Chris D. Meletis, N.D.
Coffee (Coffea arabica) is the second-largest worldwide commodity, overshadowed only by crude oil. Without question, coffee is the most frequently consumed functional food around the globe: In the United States alone there are 108 million coffee consumers who spend $9.2 billion in the retail sector and $8.7 billion in the foodservice sector each year.1 And these numbers represent only a fraction of the global population, large numbers of whom incorporate coffee as a staple in their cultural practices.
Coffee also has a rich medical history. The therapeutic benefits of coffee are now supported by a rapidly growing and significant level of scientific validation. The epidemiologic significance of the research in the field of coffee cannot be overstated, considering the prevalence of coffee ingestion among the peoples of the world.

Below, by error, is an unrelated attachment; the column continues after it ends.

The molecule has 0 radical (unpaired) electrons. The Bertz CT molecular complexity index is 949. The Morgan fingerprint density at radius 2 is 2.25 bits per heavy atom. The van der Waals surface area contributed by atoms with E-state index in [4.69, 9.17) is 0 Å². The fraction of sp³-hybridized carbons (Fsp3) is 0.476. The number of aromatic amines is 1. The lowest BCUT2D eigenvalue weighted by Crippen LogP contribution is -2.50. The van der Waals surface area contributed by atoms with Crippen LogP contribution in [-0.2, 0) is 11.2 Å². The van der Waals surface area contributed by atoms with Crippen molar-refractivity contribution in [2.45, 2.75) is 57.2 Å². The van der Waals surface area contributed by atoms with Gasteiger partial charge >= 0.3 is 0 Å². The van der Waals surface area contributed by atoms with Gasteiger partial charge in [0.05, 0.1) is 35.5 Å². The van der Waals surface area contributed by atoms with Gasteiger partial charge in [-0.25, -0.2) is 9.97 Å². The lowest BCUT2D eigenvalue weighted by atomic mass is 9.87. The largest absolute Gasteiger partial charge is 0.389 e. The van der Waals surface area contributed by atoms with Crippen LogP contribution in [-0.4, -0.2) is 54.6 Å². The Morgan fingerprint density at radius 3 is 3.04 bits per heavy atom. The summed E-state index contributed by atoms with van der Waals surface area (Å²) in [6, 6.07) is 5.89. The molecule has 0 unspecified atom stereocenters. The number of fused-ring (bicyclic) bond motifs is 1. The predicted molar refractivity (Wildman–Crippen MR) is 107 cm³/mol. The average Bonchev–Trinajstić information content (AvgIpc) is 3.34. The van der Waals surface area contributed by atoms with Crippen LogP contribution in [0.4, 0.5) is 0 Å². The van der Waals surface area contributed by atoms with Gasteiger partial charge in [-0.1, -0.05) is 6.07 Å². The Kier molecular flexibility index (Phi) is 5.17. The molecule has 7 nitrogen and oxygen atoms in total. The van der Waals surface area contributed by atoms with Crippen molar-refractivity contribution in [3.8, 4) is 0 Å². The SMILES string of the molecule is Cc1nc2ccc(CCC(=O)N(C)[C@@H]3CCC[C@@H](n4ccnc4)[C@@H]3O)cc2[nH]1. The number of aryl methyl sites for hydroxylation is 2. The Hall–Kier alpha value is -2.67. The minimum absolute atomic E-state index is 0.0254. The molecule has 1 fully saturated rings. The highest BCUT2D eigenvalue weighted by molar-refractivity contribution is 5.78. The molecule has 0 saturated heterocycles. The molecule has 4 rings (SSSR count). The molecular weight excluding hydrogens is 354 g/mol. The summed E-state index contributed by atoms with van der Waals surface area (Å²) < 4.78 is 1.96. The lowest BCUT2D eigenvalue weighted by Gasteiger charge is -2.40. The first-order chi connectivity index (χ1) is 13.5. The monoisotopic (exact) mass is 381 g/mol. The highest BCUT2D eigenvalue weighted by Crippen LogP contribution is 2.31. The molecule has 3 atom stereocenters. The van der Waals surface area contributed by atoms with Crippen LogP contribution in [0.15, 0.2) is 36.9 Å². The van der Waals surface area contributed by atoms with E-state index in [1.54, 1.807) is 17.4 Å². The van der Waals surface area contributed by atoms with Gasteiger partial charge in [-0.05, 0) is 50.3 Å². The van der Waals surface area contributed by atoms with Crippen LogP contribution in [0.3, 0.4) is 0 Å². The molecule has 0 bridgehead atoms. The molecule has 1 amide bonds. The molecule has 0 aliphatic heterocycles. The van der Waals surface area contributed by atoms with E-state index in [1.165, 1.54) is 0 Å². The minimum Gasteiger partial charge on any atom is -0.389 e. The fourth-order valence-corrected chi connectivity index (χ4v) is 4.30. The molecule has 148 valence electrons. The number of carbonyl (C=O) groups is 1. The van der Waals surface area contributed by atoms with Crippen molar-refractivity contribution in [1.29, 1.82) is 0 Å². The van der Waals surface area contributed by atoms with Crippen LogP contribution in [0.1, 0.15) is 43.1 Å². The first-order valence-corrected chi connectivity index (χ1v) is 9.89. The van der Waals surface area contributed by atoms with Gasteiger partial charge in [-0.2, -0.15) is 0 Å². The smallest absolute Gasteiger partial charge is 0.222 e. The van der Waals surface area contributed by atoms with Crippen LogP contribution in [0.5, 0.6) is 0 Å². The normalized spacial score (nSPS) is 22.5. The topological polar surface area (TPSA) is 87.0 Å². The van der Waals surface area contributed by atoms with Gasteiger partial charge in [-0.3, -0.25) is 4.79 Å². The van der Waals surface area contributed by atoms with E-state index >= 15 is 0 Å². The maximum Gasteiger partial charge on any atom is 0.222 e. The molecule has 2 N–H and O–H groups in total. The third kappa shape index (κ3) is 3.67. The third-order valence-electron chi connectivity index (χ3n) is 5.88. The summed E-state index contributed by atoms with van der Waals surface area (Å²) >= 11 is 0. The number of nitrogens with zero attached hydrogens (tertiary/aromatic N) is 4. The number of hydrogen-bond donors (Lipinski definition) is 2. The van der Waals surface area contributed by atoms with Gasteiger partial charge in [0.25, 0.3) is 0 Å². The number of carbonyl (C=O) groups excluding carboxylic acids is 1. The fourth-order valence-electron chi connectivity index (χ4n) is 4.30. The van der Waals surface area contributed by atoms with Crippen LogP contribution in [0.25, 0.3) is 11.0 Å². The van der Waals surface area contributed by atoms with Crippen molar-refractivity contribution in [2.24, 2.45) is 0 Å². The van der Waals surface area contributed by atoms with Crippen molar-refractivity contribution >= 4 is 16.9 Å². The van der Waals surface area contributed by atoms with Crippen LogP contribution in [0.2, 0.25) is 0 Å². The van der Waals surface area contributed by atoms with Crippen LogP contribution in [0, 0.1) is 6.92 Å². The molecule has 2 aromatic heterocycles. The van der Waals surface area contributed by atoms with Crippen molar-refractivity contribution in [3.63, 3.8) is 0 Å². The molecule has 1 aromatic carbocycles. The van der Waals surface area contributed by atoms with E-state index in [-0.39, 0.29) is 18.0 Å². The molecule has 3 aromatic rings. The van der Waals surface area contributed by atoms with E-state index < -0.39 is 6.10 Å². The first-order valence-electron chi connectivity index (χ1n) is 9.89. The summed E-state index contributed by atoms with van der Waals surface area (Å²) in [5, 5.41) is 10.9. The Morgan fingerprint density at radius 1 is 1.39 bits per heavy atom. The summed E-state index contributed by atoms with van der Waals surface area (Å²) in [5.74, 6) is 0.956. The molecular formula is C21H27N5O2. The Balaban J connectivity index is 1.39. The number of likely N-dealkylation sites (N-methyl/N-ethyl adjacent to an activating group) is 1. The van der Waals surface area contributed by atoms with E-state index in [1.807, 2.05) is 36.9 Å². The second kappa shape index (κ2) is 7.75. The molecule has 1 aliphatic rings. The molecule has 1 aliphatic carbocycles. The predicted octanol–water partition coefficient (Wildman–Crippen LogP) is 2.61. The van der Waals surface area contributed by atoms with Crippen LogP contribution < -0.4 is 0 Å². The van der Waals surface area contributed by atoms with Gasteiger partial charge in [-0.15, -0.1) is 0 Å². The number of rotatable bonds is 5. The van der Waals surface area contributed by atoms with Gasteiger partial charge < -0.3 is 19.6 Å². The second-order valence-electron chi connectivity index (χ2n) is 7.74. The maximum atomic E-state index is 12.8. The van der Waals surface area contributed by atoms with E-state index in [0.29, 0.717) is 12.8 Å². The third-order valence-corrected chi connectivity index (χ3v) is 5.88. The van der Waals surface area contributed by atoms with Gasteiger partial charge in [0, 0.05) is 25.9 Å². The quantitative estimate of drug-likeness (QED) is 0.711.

Beyond the cultural and medical ramifications of coffee consumption, the fact is that coffee is big business with huge social, environmental, and economic impacts.The National Coffee Association reported that in 2000 54 percent of the U.S. adult population drank coffee.2
The average consumption per capita in the United States is approximately 4.4 kg annually at a cost of $164.71 per individual. Among U.S. coffee drinkers the average consumption is 3.1 cups of coffee per day.2
These statistics provide compelling motivation to investigate the consequences of such large-scale consumption of this beverage. What follows is are view of some of the most recent research into the active constituents and potential clinical applications of the functional food that is humbly known as the coffee bean.